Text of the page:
As the family lived together, although there were no marriage papers, there was a bond. They found their eventual happiness knowing that the other was there, waiting at home. It was so simple. And, in the end, that was everything.

Perhaps it was then that Fran found what she’d been missing all the other times she’d said “I do.”

“He was always there for me. And, over the years it dawned on him that I meant what I said about always coming home to him,” she said. “My world was very social, and it was always hard for Andre to share me, but he finally was able to accept it and believe it, because I did, I always came home to him at night.”

One day in 1992, Andre said to Fran, “I know I’m going to be with you for the rest of my life. What do you think, should we get married again?”

“I told him, ‘I might as well marry you, you’re still my husband.'” she said. “I had told myself this was my last chance. I won’t get married again.”

So on August 10, 1992, at the age of 57, Fran Houle took a seventh surname – Houle (again) – and was married for what she says is the last time.

“He is my rock,” Houle said. “He is as loyal a man as I’ve ever met. He has the patience of Job – he’d need it to take on a flit like me. I could never have done what I did without him. Our relationship is truly a relationship of the spirit. With me or without me, I always knew he was there. I would defend him and he would defend me. He’s a good man.”

– Tragedy turned productive. But finding blissful closure in a seventh marriage didn’t keep the pains of the world away. In June, 1995, Fran’s 14-year-old grandson, Anthony “Tony” Lloyd Cooper was hit by a pickup as he was crossing in a Gardnerville crosswalk near Woodette’s Restaurant. He died on the way to the hospital.

The deep grief she felt at that time was coupled with a growing sense of frustration and outrage at the laws which might allow someone who killed a pedestrian, in a crosswalk no less, to not only get off lightly, but take months to come before a judge.

“That year was gone for me,” she said. “I went into ‘lala land’ and quit my job at the bank. Within about four months, I started the BOSS Coalition (standing for Be Overly Street Safe). I was so crazed over the laws and how they read – it took one year to bring the person who killed Tony to court! I was so frustrated.”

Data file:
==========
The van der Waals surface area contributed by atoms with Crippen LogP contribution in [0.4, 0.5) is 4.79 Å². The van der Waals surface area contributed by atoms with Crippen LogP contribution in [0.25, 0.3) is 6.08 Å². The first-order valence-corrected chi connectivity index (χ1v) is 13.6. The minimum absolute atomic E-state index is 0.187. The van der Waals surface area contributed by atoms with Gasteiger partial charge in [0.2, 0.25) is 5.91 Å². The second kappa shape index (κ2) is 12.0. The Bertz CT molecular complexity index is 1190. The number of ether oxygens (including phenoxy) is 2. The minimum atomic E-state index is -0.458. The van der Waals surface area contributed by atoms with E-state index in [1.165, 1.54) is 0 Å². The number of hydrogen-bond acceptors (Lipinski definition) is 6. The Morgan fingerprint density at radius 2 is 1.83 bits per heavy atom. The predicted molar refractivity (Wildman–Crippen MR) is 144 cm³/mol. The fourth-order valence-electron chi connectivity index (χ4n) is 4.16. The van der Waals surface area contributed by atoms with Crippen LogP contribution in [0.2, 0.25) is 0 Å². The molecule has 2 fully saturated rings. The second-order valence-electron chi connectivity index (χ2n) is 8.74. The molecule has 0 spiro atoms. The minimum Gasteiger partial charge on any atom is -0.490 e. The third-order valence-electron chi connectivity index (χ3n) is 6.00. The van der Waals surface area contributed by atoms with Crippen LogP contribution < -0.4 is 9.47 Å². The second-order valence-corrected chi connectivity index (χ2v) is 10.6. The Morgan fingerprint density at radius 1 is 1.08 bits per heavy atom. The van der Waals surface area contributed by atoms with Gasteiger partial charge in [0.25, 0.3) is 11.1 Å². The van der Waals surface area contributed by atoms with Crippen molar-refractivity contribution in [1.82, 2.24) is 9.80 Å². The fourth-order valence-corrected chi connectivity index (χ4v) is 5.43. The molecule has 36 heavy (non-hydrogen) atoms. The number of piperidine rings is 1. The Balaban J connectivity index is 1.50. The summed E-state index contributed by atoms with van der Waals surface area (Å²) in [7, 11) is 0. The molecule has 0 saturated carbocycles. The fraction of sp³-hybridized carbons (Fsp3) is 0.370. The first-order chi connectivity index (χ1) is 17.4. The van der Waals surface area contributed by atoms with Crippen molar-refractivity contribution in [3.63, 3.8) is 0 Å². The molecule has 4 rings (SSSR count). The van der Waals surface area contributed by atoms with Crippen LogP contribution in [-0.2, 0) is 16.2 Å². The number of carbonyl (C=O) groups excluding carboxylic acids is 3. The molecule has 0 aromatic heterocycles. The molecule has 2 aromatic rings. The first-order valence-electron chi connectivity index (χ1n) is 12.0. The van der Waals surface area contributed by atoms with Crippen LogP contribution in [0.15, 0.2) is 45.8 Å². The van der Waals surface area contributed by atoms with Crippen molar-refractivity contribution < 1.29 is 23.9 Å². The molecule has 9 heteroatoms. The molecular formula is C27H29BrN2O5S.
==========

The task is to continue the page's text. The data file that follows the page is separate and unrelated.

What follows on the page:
The BOSS Coalition caught Houle’s passion and succeeded in changing laws through the state legislature, as well as getting a blinking warning light over the crosswalk where Tony was hit. When she leaves the Valley, she said, Houle hopes those who have been at the core of BOSS with her will carry on its mission – to make the community a safer place for everyone.

– Breaks her heart to leave. “The thought of leaving the Carson Valley has always bothered me,” she said. “Now, as it has become a reality, I look around and wonder, ‘What will I do without this Valley?'”

Houle said she’ll miss the feel of the Carson Valley and the look of it, but she says it’s the essence of the Valley – the people – that she’ll miss most.

“They’re independent, they’re stubborn as hell, they fight like cats and dogs, but the generosity of spirit is so evident here. It is a shame that some places change so much that people don’t have time for each other. I don’t see that happening here,” Houle said.

– She’ll be missed. Houle served two terms as president of the Carson Valley Chamber of Commerce and Visitors Authority, and most recently served as the executive director of the Douglas County Building Industry Association.

In less than nine years, she worked her way into the heart of this Valley by just being Fran. She is bawdy and tells it like it is, and has one of those low smoker’s voices that gives pause when you hear her on the phone and can’t see her face. She is also a pixie with a frequent twinkle in her green eyes, she does her business in person and always has a good word or a joke to share with friends as well as strangers.

But it’s something at the core of this woman that reaches out to those who meet her – it is the bawdy, yes, it is the friendly, yes, it is the energy, yes, that pulls you (and six husbands) in.

It is also the fact that at the center of Fran Houle is goodness and ultimately, love.

Tomorrow, she and Andre will celebrate their 21st Valentine’s Day together.

Not bad for a seventh marriage.